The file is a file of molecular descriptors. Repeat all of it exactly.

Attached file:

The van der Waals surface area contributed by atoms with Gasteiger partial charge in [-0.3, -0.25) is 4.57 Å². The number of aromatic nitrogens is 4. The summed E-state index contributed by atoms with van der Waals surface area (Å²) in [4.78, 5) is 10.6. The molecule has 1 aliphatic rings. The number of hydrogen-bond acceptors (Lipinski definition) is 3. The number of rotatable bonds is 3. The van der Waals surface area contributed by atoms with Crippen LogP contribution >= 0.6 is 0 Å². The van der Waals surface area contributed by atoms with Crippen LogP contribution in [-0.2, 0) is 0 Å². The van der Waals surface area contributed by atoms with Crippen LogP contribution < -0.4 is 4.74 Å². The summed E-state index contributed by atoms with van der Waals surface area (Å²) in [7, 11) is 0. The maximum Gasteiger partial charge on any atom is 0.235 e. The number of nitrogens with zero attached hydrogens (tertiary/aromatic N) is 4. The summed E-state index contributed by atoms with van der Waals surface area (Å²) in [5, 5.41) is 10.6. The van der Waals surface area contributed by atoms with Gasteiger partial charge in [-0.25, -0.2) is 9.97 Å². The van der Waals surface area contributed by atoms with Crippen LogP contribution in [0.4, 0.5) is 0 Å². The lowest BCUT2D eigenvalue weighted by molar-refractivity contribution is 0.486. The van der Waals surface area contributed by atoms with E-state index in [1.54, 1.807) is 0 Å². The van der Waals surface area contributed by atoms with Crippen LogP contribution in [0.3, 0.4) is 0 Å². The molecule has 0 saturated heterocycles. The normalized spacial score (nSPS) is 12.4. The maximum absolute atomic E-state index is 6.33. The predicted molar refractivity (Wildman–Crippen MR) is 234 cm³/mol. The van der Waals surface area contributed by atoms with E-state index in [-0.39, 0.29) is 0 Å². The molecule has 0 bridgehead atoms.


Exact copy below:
The van der Waals surface area contributed by atoms with Gasteiger partial charge in [-0.3, -0.25) is 4.57 Å². The number of aromatic nitrogens is 4. The summed E-state index contributed by atoms with van der Waals surface area (Å²) in [4.78, 5) is 10.6. The molecule has 1 aliphatic rings. The number of hydrogen-bond acceptors (Lipinski definition) is 3. The number of rotatable bonds is 3. The van der Waals surface area contributed by atoms with Crippen LogP contribution >= 0.6 is 0 Å². The van der Waals surface area contributed by atoms with Crippen LogP contribution in [-0.2, 0) is 0 Å². The van der Waals surface area contributed by atoms with Crippen LogP contribution < -0.4 is 4.74 Å². The summed E-state index contributed by atoms with van der Waals surface area (Å²) in [7, 11) is 0. The maximum Gasteiger partial charge on any atom is 0.235 e. The number of nitrogens with zero attached hydrogens (tertiary/aromatic N) is 4. The summed E-state index contributed by atoms with van der Waals surface area (Å²) in [5, 5.41) is 10.6. The van der Waals surface area contributed by atoms with Gasteiger partial charge in [-0.25, -0.2) is 9.97 Å². The van der Waals surface area contributed by atoms with Crippen LogP contribution in [0.4, 0.5) is 0 Å². The lowest BCUT2D eigenvalue weighted by molar-refractivity contribution is 0.486. The van der Waals surface area contributed by atoms with E-state index in [1.54, 1.807) is 0 Å². The van der Waals surface area contributed by atoms with Crippen LogP contribution in [0.3, 0.4) is 0 Å². The molecule has 0 saturated heterocycles. The normalized spacial score (nSPS) is 12.4. The maximum absolute atomic E-state index is 6.33. The predicted molar refractivity (Wildman–Crippen MR) is 234 cm³/mol. The van der Waals surface area contributed by atoms with E-state index in [-0.39, 0.29) is 0 Å². The molecule has 0 bridgehead atoms.